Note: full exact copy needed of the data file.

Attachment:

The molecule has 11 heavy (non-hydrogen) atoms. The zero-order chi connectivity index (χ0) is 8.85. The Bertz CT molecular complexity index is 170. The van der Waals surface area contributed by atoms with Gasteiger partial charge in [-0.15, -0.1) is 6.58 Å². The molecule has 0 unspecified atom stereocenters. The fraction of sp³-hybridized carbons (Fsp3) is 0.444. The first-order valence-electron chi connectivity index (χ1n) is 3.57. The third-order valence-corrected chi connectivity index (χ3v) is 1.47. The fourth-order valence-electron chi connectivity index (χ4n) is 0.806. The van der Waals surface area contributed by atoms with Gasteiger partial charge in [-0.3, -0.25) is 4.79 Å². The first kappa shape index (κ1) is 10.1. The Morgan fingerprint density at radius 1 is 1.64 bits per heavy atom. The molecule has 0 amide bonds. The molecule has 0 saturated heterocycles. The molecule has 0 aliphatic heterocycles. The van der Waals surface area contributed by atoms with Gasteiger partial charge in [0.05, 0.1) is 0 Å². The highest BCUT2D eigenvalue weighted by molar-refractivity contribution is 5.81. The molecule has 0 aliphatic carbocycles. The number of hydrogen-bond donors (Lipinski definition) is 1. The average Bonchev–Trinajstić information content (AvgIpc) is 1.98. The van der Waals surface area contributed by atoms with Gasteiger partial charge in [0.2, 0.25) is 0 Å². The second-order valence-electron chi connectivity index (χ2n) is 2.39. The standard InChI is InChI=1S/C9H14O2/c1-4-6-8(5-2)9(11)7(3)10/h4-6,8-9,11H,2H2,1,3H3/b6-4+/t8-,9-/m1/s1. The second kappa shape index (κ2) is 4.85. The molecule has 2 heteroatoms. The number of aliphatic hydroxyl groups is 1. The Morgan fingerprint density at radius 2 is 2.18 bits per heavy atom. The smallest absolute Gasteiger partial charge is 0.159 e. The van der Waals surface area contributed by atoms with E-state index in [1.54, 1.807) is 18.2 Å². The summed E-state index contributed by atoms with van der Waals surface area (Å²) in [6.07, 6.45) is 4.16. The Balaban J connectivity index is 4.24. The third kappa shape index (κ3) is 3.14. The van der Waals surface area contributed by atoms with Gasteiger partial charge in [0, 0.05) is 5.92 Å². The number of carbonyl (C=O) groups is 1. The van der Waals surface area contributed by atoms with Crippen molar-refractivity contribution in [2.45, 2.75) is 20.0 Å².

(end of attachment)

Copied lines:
The molecule has 11 heavy (non-hydrogen) atoms. The zero-order chi connectivity index (χ0) is 8.85. The Bertz CT molecular complexity index is 170. The van der Waals surface area contributed by atoms with Gasteiger partial charge in [-0.15, -0.1) is 6.58 Å². The molecule has 0 unspecified atom stereocenters. The fraction of sp³-hybridized carbons (Fsp3) is 0.444. The first-order valence-electron chi connectivity index (χ1n) is 3.57. The third-order valence-corrected chi connectivity index (χ3v) is 1.47. The fourth-order valence-electron chi connectivity index (χ4n) is 0.806. The van der Waals surface area contributed by atoms with Gasteiger partial charge in [-0.3, -0.25) is 4.79 Å². The first kappa shape index (κ1) is 10.1. The Morgan fingerprint density at radius 1 is 1.64 bits per heavy atom. The molecule has 0 amide bonds. The molecule has 0 saturated heterocycles. The molecule has 0 aliphatic heterocycles. The van der Waals surface area contributed by atoms with Gasteiger partial charge in [0.05, 0.1) is 0 Å². The highest BCUT2D eigenvalue weighted by molar-refractivity contribution is 5.81. The molecule has 0 aliphatic carbocycles. The number of hydrogen-bond donors (Lipinski definition) is 1. The average Bonchev–Trinajstić information content (AvgIpc) is 1.98. The van der Waals surface area contributed by atoms with Gasteiger partial charge in [0.2, 0.25) is 0 Å². The second-order valence-electron chi connectivity index (χ2n) is 2.39. The standard InChI is InChI=1S/C9H14O2/c1-4-6-8(5-2)9(11)7(3)10/h4-6,8-9,11H,2H2,1,3H3/b6-4+/t8-,9-/m1/s1. The second kappa shape index (κ2) is 4.85. The molecule has 2 heteroatoms. The number of aliphatic hydroxyl groups is 1. The Morgan fingerprint density at radius 2 is 2.18 bits per heavy atom. The smallest absolute Gasteiger partial charge is 0.159 e. The van der Waals surface area contributed by atoms with E-state index in [1.54, 1.807) is 18.2 Å². The summed E-state index contributed by atoms with van der Waals surface area (Å²) in [6.07, 6.45) is 4.16. The Balaban J connectivity index is 4.24. The third kappa shape index (κ3) is 3.14. The van der Waals surface area contributed by atoms with Gasteiger partial charge in [0, 0.05) is 5.92 Å². The number of carbonyl (C=O) groups is 1. The van der Waals surface area contributed by atoms with Crippen molar-refractivity contribution in [2.45, 2.75) is 20.0 Å².